Fighting between community militias in South Sudan creates high levels of food insecurity

Fighting between community militias in South Sudan creates high levels of food insecurity


South Sudan is also one of the most dangerous countries in the world for those trying to help – 17 aid workers have been killed since January, according to the Aid Worker Security Database.

“Life this year is worse [than before],” Abuk Kat, a mother of six from the conflict-affected eastern town of Pibor said in a phone interview. “I have grown crops, but I can’t even go and weed them because I fear being killed.”

Although current violence is framed by the government and some humanitarian agencies as “inter-communal”, experts say it is often closely connected to national political and military dynamics, indicating Juba’s lack of interest in alleviating food insecurity.

“It is absolutely within the power of this government to create a food secure environment for its population,” said a second humanitarian official who asked not to be named to avoid reprisals from the authorities. “It is a question of political will.”

While ostensibly committed to the unity government, analysts and UN reports say Kiir’s allies have worked to keep the opposition SPLA-IO weak by encouraging high-profile defections and then using the defectors militarily against other opposition forces.

And, in other cases, political and military elites have provided material support to community militias as part of a broader struggle between individuals seeking power and leverage within the country’s new political settlement.

Fighting between community militias creates especially high levels of food insecurity because of their social and geographical closeness to one another, explained an aid worker with significant experience working on food insecurity in South Sudan.

“They know how to target one another where it hurts,” said the aid worker, who asked not to be named, citing the sensitivity of the issue. “They know where the cattle are being kept. They know where the grain is being stored. The closer the social units that are in conflict with one another, the bigger the [impact] on food insecurity.”

The nature of the fighting forces has complicated access to communities in need. During the civil war, agencies reached areas by speaking to familiar armed groups with clear command structures. With the current community militias, “it is often unclear how to operate… and with whom we are negotiating”, said the aid worker.

Some fear conflict could soon get worse. In-fighting this month between rival members of the SPLA-IO has led to clashes in parts of the country and reflects growing tensions over Machar’s leadership.

And military operations against the holdout rebel National Salvation Front have also been taking place in the southern Equatoria regions, an area traditionally seen as the country’s breadbasket.

Agencies have conducted advocacy campaigns explaining that this year’s hunger “is significantly worse than what we have seen in recent years”, but the message hasn’t really resonated outside the country, the senior aid official said.

“The UK’s famine envoy, Nick Dyer, came [to South Sudan], the Emergency Directors Group did a special meeting,” the official said. “But how much that relates to extra cash, aid, and extra support, is questionable.”

Though a UN-coordinated humanitarian response plan requested $1.68 billion for 2021, it is currently just over 50 percent supported. Funding for food security and livelihoods is just 35 percent covered. Underfunded response plans are common in crises around the world.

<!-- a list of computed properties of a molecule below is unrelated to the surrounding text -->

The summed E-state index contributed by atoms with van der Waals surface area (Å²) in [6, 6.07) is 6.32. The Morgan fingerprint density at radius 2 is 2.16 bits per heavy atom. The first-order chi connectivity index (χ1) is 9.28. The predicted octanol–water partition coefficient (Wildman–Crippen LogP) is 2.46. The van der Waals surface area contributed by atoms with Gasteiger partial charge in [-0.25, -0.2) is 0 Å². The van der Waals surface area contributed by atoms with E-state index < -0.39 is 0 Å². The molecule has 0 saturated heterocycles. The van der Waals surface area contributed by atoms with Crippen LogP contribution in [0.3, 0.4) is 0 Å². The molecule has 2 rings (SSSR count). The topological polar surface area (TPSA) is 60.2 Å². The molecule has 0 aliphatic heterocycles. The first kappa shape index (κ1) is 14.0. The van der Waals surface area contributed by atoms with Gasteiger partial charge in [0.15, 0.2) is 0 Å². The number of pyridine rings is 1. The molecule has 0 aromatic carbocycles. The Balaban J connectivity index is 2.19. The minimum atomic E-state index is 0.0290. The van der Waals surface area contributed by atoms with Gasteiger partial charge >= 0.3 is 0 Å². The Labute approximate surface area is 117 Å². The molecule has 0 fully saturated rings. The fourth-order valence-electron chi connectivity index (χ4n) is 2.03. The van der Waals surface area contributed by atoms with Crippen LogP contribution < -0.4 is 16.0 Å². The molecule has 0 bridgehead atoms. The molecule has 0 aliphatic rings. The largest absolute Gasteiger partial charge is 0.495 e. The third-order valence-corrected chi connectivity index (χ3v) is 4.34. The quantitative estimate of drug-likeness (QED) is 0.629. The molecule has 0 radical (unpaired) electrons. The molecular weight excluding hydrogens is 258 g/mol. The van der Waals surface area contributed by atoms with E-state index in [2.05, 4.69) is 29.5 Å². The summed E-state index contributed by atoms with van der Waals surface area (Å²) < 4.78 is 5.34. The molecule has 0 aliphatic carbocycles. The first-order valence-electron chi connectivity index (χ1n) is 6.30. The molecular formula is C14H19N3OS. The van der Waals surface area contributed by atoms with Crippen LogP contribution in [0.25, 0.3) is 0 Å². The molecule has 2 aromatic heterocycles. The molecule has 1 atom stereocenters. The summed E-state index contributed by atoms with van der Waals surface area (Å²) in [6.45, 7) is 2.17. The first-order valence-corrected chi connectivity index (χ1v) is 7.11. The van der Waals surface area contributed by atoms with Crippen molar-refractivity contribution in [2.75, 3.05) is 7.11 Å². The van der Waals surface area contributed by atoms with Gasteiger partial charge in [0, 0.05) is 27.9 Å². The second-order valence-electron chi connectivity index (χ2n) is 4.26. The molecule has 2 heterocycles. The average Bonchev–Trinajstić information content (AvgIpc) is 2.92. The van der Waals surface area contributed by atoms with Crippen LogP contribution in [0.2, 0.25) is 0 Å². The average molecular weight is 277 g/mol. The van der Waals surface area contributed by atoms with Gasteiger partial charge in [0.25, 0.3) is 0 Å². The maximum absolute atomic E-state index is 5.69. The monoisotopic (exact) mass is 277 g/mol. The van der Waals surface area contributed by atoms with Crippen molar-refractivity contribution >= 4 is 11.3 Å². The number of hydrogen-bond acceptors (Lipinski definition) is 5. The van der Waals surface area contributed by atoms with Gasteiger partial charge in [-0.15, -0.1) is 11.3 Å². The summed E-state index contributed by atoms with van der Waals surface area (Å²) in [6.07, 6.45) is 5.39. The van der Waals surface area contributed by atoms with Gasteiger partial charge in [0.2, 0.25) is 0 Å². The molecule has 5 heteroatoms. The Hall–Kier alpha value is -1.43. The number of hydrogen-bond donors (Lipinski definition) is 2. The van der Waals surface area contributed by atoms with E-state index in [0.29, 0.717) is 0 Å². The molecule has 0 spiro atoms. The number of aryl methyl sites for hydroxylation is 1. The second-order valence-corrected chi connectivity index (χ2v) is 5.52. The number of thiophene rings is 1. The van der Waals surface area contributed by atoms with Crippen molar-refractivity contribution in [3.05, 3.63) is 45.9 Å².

“We call them criminals, but it is hunger that made them loot. One cannot allow himself to die while sorghum is being carried in front of him.”

The current gap means food aid has been prioritised to those facing the highest levels of hunger at the expense of other food insecure populations. Little money and resources are, meanwhile, available should mass-scale flooding take place in the coming months.

Theft of food aid on a scale some say is higher than previous years has further hindered operations. Opportunistic groups have been blamed for some incidents, while warring communities have also used looting to prevent aid from getting to one another.

In one of the latest incidents, on July 15, a WFP convoy carrying food supplies to the conflict-affected state of Warrap was ambushed as it got stuck in the mud, according to the UN’s World Food Programme, or WFP.

Mawien Majith, a government official from the area where the convoy was attacked, said the looters included women and children among “hundreds of armed youths.”

“We call them criminals, but it is hunger that made them loot,” Majith told The New Humanitarian. “One cannot allow himself to die while sorghum is being carried in front of him.”

Adeyinka Badejo, deputy country director for WFP in South Sudan, added: “We are already facing a situation where we have reduced funding… and then we have a situation where opportunistic raiders are looting the food in the warehouses or in transit.”

Meanwhile, people in some communities have been protesting against aid agency hiring practices, arguing that they should employ more staff members from their local area, rather than from distant parts of the country.

According to WFP, the protests – which have taken place in previous years too – reflect “a growing frustration among youth regarding high unemployment and the lack of income opportunities” in the country.

Nyoun of the University of Juba added: “The youth who were participating in the war are back in the communities, with no [peace] dividend. To survive, they are engaging in communal conflicts, looting, and plundering, because they have no other livelihood.”

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